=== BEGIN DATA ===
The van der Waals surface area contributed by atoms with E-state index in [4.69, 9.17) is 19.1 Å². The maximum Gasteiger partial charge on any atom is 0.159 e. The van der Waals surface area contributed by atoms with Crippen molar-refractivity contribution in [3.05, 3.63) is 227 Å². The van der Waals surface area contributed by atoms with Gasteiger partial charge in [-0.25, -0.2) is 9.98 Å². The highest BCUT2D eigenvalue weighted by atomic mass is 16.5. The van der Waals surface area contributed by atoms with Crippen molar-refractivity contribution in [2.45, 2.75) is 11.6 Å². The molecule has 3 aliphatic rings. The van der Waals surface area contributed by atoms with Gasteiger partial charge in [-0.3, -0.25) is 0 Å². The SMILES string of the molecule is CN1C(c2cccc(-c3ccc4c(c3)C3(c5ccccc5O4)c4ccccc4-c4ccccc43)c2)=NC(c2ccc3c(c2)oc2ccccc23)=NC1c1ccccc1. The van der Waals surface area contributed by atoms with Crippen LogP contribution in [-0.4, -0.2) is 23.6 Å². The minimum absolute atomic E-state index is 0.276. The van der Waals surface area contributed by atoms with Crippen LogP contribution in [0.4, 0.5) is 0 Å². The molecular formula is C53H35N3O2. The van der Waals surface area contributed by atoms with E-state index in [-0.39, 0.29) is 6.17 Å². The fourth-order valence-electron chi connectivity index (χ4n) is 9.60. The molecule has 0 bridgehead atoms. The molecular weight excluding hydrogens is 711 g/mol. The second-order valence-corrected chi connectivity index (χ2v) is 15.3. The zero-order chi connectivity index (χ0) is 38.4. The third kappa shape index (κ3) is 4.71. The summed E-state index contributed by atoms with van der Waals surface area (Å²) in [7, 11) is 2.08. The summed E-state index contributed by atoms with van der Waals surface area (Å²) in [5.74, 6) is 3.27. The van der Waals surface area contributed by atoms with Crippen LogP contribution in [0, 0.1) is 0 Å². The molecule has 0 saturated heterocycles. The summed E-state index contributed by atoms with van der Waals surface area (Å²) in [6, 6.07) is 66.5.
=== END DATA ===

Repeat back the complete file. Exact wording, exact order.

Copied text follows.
The van der Waals surface area contributed by atoms with E-state index in [4.69, 9.17) is 19.1 Å². The maximum Gasteiger partial charge on any atom is 0.159 e. The van der Waals surface area contributed by atoms with Crippen molar-refractivity contribution in [3.05, 3.63) is 227 Å². The van der Waals surface area contributed by atoms with Gasteiger partial charge in [-0.25, -0.2) is 9.98 Å². The highest BCUT2D eigenvalue weighted by atomic mass is 16.5. The van der Waals surface area contributed by atoms with Crippen molar-refractivity contribution in [2.45, 2.75) is 11.6 Å². The molecule has 3 aliphatic rings. The van der Waals surface area contributed by atoms with Gasteiger partial charge in [-0.3, -0.25) is 0 Å². The SMILES string of the molecule is CN1C(c2cccc(-c3ccc4c(c3)C3(c5ccccc5O4)c4ccccc4-c4ccccc43)c2)=NC(c2ccc3c(c2)oc2ccccc23)=NC1c1ccccc1. The van der Waals surface area contributed by atoms with Crippen LogP contribution in [-0.4, -0.2) is 23.6 Å². The minimum absolute atomic E-state index is 0.276. The van der Waals surface area contributed by atoms with Crippen LogP contribution in [0.4, 0.5) is 0 Å². The molecular formula is C53H35N3O2. The van der Waals surface area contributed by atoms with E-state index in [-0.39, 0.29) is 6.17 Å². The fourth-order valence-electron chi connectivity index (χ4n) is 9.60. The molecule has 0 bridgehead atoms. The molecular weight excluding hydrogens is 711 g/mol. The second-order valence-corrected chi connectivity index (χ2v) is 15.3. The zero-order chi connectivity index (χ0) is 38.4. The third kappa shape index (κ3) is 4.71. The summed E-state index contributed by atoms with van der Waals surface area (Å²) in [7, 11) is 2.08. The summed E-state index contributed by atoms with van der Waals surface area (Å²) in [5.74, 6) is 3.27. The van der Waals surface area contributed by atoms with Crippen LogP contribution in [0, 0.1) is 0 Å². The molecule has 0 saturated heterocycles. The summed E-state index contributed by atoms with van der Waals surface area (Å²) in [6, 6.07) is 66.5.